Gorenstein

Most of us have heard of the Patient Protection and Affordable Care Act (PPACAA), and at a basic level, understand this legislation. I would guess, not as many of us are aware of Meaningful Use. Meaningful Use is another large government initiative that promises to change healthcare even more than PPACAA.

I recently spoke with Leslie Manganiello, Administrative Director at the Department of Surgery, to learn about Meaningful Use and to congratulate her on winning the 2012 College of Physicians and Surgeons Award of Excellence in Administration for her success in leading the department through multiple initiatives; one of which included implementing the first phases of Meaningful Use within the Department of Surgery. Below is a transcript of our questions and answers.

Question: What is Meaningful Use?

Leslie Manganiello: Meaningful Use is part of the 2009 American Recovery & Reinvestment Act which provides a financial incentive for the “meaningful use” of electronic medical records (EMR) to health providers accepting Medicaid and Medicare.

Q: Why is Meaningful Use an important initiative?

LM: With EMR, a complete and accurate medical history is available anywhere and any time to both the patient and their doctors. This ultimately means a reduction in misinformation.

In addition to more accessible records, the Center for Medicare and Medicaid Services (CMS) can use the EMR to assess the quality of patient care provided by practitioners. Armed with information from the EMR, CMS will in the near future pay for efficiency of care instead of quantity. In simple terms, practitioners will be paid according to quality and not the number of tests or services provided.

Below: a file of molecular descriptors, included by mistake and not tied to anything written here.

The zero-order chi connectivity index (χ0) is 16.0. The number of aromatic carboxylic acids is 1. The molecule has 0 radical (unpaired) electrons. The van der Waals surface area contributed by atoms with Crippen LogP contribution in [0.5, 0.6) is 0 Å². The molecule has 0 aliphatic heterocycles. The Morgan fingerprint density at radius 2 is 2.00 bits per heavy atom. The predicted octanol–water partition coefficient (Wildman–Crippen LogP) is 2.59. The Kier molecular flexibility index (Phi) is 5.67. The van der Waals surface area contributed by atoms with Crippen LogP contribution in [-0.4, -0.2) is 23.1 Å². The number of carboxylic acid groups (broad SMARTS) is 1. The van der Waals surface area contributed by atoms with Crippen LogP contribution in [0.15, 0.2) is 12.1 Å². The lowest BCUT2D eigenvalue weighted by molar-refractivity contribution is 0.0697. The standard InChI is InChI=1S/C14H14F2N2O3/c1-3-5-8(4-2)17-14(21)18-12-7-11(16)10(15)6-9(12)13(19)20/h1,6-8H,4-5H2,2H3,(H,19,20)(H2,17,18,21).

Q: What impact does Meaningful Use have on the Department of Surgery?

LM: Columbia rolled out their EMR system Clinical Records On-Line Web Network (CROWN, an Allscripts product) in 2009. Due to Meaningful Use, all divisions and practitioners must use CROWN in a structured format or, in the short term will miss out on financial incentives. In the long-term practitioners not using EMRs will be penalized by lower reimbursement rates. Here at Columbia the Faculty Practice Organization has adopted some parts of Meaningful Use early by implementing internal penalties ahead of the government dates.

Q: How detailed are the requirements of Meaningful Use?

LM: The adoption of Meaningful Use requires a change in the work processes for both doctors and administrative staff. For instance, Meaningful Use mandates the entry of data such as the patient’s vital statistics, spoken language, ethnic background, and smoking status. Some of the detailed requirements are not part of a surgeon’s scope of practice, so we needed to restrategize & encourage the use of non-physician providers, such a PA or NP, to assist in capturing this data. Meaningful Use also requires administrative staff involvement. We have them help with printing copies of the patient’s clinical summary. Few roles within the department will be untouched by Meaningful Use.

Q: How does CMS rate the Department of Surgery’s performance?

LM: Each measure had a specific threshold we had to meet. We distributed weekly performance reports to the divisions which allowed us to stay on top of each required measure and at the end of each phase attested through the CMS-EHR website.

Q: Meaningful Use was implemented by CMS and only affects Medicaid and Medicare. Will this change?

LM: Yes. As in the past, many commercial insurance carriers adopt measures implemented by government health insurance programs. Some of the larger insurance companies have already started their own interpretations of Meaningful Use.

Q: What was the most difficult part of implementing this phase of Meaningful Use?

LM: I think the most difficult part of this initiative was awareness. Ensuring that everyone knew what was required of them & more importantly how to achieve our goals.. Meaningful Use impacts our work in detailed ways. Dr. Lyall Gorenstein oversaw the clinician implementation of Meaningful Use. I worked mainly with the Division Administrators and Practice Managers. Yet keeping in touch with everyone, and making myself available to educate & troubleshoot, was the most challenging part of this project.